The title story was a Hugo winner recently, and deals with a strange, destructive, yet satisfying religious culture on a distant planet and what happens to the earthen (and, in this specific case, woman) who succumb to it. Nicely done, as are all the 10 stories in the book.
Martin uses several striking touches throughout (such as having human colonies on Mars named “Bradbury” and “Burroughs City”) and in one short-short, he gives a twist to the old concept of hyperspace that I have never seen used before.
— George RR Martin (@GRRMspeaking) March 29, 2018
Book reviews written by George R R Martin
‘Pluribus’ projects zany sci-fi shenanigans
By GEORGE R. R. MARTIN, Chicago Sun-Times
Published in the Press & Sun-Bulletin (Binghampton, New York) August 17, 1975
Science fiction has always been a literature of ideas. The genre’s first giants were often half-bad writers whose literary failings and quirks were lovingly forgiven in the storms of enthusiasm over the bold new concepts they introduced.
Later generations of authors borrowed freely from those concepts, refining and distilling, adding new twists. and innovations. Those stories, in turn, were mined by still later writers, and so it has continued to the present.
In this furious literary dialog, very few concepts have remained untouched — but, curiously, even fewer have ever been abandoned.
Michael Kurland’s “Pluribus” (Doubleday, $5.95) is eloquent testimony to that point, a patchwork quilt of sci-fi hand-me-downs sewn together with a zany sort of gusto.
Here we have all the standard stock ingredients: the plague that has wiped out 90 percent of humanity, the shattered United States where a dozen pint-sized “nations” scheme and war, the superstitious villagers who equate witchcraft with technology, and blame science for their catastrophe, the fortified “enclaves” (grown out of today’s colleges) where handfuls of dedicated men and women preserve crumbs of ancient knowledge and strive to check the country’s slide into a new Dark Age.
Kurland, though, is too good simply to rehash old stories. and “Pluribus” is a joy to read. His characters breathe new vigor into all the cliches by refusing to take any of them seriously.
The chief delight is Mordecai Lehrer, the unlikely hero whose travels from the Duchy of San Francisco to the Chicago spaceport from the skeleton of the plot. He runs into all the usual troubles that wanderers run into in books of this sort, including savages, religious bigotry, superstition and would-be conquerors, and he meets every new threat with common sense.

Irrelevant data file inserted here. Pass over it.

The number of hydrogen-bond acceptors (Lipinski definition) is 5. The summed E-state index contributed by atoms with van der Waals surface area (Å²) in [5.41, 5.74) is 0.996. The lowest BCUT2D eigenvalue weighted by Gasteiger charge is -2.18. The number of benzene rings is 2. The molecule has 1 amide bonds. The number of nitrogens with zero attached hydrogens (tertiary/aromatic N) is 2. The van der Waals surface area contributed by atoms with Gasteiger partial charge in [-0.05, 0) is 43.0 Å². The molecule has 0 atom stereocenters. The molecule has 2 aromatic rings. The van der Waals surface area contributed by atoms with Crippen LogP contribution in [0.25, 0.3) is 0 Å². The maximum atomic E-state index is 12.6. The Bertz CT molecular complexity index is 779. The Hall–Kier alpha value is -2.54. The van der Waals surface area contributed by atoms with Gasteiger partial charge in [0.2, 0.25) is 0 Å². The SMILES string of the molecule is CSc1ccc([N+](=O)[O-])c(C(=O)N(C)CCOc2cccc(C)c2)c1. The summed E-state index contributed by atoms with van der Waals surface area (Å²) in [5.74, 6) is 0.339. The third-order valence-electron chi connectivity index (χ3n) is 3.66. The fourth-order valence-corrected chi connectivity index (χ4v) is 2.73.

The lesser figures are also fine, especially Simple Simon, the Napoleon of the Midwest, a tactical genius who worries about his warts. There are also a phony judge named Crater, bisonboys (cows being extinct), a spy named R. B. (Bob) Patterson (“some Xaliic Midwestern name,” Mordecai explains) and sundry other treats.
The ending of “Pluribus” seems terribly rushed, as if Kurland had planned a longer novel but was forced to cut it short, and a subplot about the New York City enclave is neither properly resolved nor tied in with the rest of the narrative. Despite these problems, the book is entertaining.
The same cannot be said of “The Shattered People” (Doubleday, $5.95), a sad potboiler by Robert Hoskins. Like Kurland, Hoskins parades out a whole array of worn ideas, but unlike Kurland, he does nothing with them, and his novel is stale.
Hoskins tells his story in alternating segments, flashing back-and-forth between Aaron, a Stone Age hunter on some primitive planet, and Ducas Martin, a would-be revolutionary in the urban warrens of an overpopulated, mechanized future Earth.
Aaron is tough. We know this because he kills an animal with a sling, swims a flooded river with the carcass on his back, crosses a desert and slays three tigerish carnivores with his bare hands. He continues to do things like this for the rest of the novel.
Meanwhile, back on Earth, Ducas and the figurehead Empress he advises maneuver endlessly and intricately and pointlessly in pursuit of their comic-book revolution. Most of this politicking does not seem to make any sense, but it must, because Hoskins says so, and in the end, the good guys win.
Genius takes work: George R R Martin’s early newspaper articles
While the headline about “work few people have read” is totally accurate… the reason people haven’t read the work below is that most of the articles initially had a very small circulation, and, unless you were really into the topics in question, they’re pretty boring. (Well, we do appreciate Martin’s selective use of quotation marks.)
The dull factor is no fault of George R R Martin — he has long been a skilled writer, and did a solid job on some extraordinarily dry news subjects. But if you don’t really care much about farming and ranching in the ’70s… well, some things don’t get more interesting with age.
So how did a kid from Bayonne, New Jersey, end up writing about agriculture in the midwest? College.
These four articles were all written on behalf of the Medill News Service back in 1971 — the same year that Martin was completing his Master’s degree at Northwestern University’s Medill School of Journalism in Illinois.